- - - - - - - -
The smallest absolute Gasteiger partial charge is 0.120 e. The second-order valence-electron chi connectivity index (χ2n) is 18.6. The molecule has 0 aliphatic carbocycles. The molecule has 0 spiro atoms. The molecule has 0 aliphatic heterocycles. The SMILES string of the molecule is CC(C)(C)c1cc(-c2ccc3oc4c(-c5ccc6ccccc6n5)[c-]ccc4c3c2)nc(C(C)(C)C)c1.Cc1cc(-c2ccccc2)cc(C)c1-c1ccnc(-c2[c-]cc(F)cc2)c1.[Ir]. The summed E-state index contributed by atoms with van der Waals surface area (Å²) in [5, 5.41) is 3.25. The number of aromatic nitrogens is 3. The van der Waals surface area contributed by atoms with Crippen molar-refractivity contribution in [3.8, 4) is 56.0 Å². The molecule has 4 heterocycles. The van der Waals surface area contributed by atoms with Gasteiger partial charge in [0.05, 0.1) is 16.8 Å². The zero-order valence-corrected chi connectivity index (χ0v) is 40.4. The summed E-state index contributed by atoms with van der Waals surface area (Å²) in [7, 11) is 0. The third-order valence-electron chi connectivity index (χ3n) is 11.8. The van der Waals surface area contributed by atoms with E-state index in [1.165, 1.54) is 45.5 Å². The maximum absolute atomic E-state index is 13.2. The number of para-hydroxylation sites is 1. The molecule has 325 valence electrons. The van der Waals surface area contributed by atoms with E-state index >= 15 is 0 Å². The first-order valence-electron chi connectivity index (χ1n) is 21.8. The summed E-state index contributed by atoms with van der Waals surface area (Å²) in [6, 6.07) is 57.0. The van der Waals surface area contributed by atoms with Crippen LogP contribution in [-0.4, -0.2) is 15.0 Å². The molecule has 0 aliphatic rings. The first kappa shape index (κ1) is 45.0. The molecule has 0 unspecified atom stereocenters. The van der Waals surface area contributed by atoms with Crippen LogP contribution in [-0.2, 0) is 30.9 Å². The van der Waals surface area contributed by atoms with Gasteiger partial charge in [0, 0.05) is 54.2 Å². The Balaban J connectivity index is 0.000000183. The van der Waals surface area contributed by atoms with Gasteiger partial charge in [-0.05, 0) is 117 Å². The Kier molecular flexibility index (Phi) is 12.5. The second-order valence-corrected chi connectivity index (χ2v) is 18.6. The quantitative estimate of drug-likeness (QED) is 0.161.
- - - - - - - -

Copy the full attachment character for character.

The smallest absolute Gasteiger partial charge is 0.120 e. The second-order valence-electron chi connectivity index (χ2n) is 18.6. The molecule has 0 aliphatic carbocycles. The molecule has 0 spiro atoms. The molecule has 0 aliphatic heterocycles. The SMILES string of the molecule is CC(C)(C)c1cc(-c2ccc3oc4c(-c5ccc6ccccc6n5)[c-]ccc4c3c2)nc(C(C)(C)C)c1.Cc1cc(-c2ccccc2)cc(C)c1-c1ccnc(-c2[c-]cc(F)cc2)c1.[Ir]. The summed E-state index contributed by atoms with van der Waals surface area (Å²) in [5, 5.41) is 3.25. The number of aromatic nitrogens is 3. The van der Waals surface area contributed by atoms with Crippen molar-refractivity contribution in [3.8, 4) is 56.0 Å². The molecule has 4 heterocycles. The van der Waals surface area contributed by atoms with Gasteiger partial charge in [0.05, 0.1) is 16.8 Å². The zero-order valence-corrected chi connectivity index (χ0v) is 40.4. The summed E-state index contributed by atoms with van der Waals surface area (Å²) in [7, 11) is 0. The third-order valence-electron chi connectivity index (χ3n) is 11.8. The van der Waals surface area contributed by atoms with E-state index in [1.165, 1.54) is 45.5 Å². The maximum absolute atomic E-state index is 13.2. The number of para-hydroxylation sites is 1. The molecule has 325 valence electrons. The van der Waals surface area contributed by atoms with E-state index >= 15 is 0 Å². The first-order valence-electron chi connectivity index (χ1n) is 21.8. The summed E-state index contributed by atoms with van der Waals surface area (Å²) in [6, 6.07) is 57.0. The van der Waals surface area contributed by atoms with Crippen LogP contribution in [-0.4, -0.2) is 15.0 Å². The molecule has 0 aliphatic rings. The first kappa shape index (κ1) is 45.0. The molecule has 0 unspecified atom stereocenters. The van der Waals surface area contributed by atoms with Crippen LogP contribution in [-0.2, 0) is 30.9 Å². The van der Waals surface area contributed by atoms with Gasteiger partial charge in [0, 0.05) is 54.2 Å². The Balaban J connectivity index is 0.000000183. The van der Waals surface area contributed by atoms with Gasteiger partial charge in [-0.05, 0) is 117 Å². The Kier molecular flexibility index (Phi) is 12.5. The second-order valence-corrected chi connectivity index (χ2v) is 18.6. The quantitative estimate of drug-likeness (QED) is 0.161.